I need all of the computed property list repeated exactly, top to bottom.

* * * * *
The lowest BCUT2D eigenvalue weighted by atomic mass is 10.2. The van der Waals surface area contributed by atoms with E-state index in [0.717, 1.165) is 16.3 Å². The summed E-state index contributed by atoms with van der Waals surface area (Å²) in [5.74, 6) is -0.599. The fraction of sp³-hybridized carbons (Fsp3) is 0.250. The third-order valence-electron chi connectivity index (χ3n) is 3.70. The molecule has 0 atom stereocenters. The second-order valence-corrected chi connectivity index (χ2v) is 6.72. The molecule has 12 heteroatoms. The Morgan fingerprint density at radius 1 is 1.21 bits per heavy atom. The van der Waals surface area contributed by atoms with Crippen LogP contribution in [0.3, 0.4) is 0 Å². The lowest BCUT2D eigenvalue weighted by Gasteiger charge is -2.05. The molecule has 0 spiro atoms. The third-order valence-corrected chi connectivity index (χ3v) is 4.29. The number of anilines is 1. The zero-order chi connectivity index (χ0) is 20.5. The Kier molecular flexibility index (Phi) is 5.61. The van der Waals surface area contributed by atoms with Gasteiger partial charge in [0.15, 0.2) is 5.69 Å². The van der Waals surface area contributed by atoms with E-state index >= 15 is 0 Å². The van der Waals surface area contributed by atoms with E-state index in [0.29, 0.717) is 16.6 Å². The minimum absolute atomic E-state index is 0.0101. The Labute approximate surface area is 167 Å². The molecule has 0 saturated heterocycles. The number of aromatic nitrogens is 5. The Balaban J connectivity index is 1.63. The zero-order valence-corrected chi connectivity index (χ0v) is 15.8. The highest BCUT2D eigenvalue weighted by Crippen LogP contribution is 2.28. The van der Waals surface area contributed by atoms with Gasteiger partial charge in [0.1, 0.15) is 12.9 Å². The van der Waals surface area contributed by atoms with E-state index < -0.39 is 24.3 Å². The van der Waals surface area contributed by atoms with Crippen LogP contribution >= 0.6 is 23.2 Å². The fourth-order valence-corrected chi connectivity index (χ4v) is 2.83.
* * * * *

The lowest BCUT2D eigenvalue weighted by atomic mass is 10.2. The van der Waals surface area contributed by atoms with E-state index in [0.717, 1.165) is 16.3 Å². The summed E-state index contributed by atoms with van der Waals surface area (Å²) in [5.74, 6) is -0.599. The fraction of sp³-hybridized carbons (Fsp3) is 0.250. The third-order valence-electron chi connectivity index (χ3n) is 3.70. The molecule has 0 atom stereocenters. The second-order valence-corrected chi connectivity index (χ2v) is 6.72. The molecule has 12 heteroatoms. The Morgan fingerprint density at radius 1 is 1.21 bits per heavy atom. The van der Waals surface area contributed by atoms with Crippen LogP contribution in [0.3, 0.4) is 0 Å². The lowest BCUT2D eigenvalue weighted by Gasteiger charge is -2.05. The molecule has 0 spiro atoms. The third-order valence-corrected chi connectivity index (χ3v) is 4.29. The number of anilines is 1. The zero-order chi connectivity index (χ0) is 20.5. The Kier molecular flexibility index (Phi) is 5.61. The van der Waals surface area contributed by atoms with Gasteiger partial charge in [0.15, 0.2) is 5.69 Å². The van der Waals surface area contributed by atoms with E-state index >= 15 is 0 Å². The van der Waals surface area contributed by atoms with E-state index in [0.29, 0.717) is 16.6 Å². The minimum absolute atomic E-state index is 0.0101. The Labute approximate surface area is 167 Å². The molecule has 0 saturated heterocycles. The number of aromatic nitrogens is 5. The Balaban J connectivity index is 1.63. The zero-order valence-corrected chi connectivity index (χ0v) is 15.8. The highest BCUT2D eigenvalue weighted by Crippen LogP contribution is 2.28. The van der Waals surface area contributed by atoms with Gasteiger partial charge in [0.1, 0.15) is 12.9 Å². The van der Waals surface area contributed by atoms with E-state index < -0.39 is 24.3 Å². The van der Waals surface area contributed by atoms with Crippen LogP contribution >= 0.6 is 23.2 Å². The fourth-order valence-corrected chi connectivity index (χ4v) is 2.83.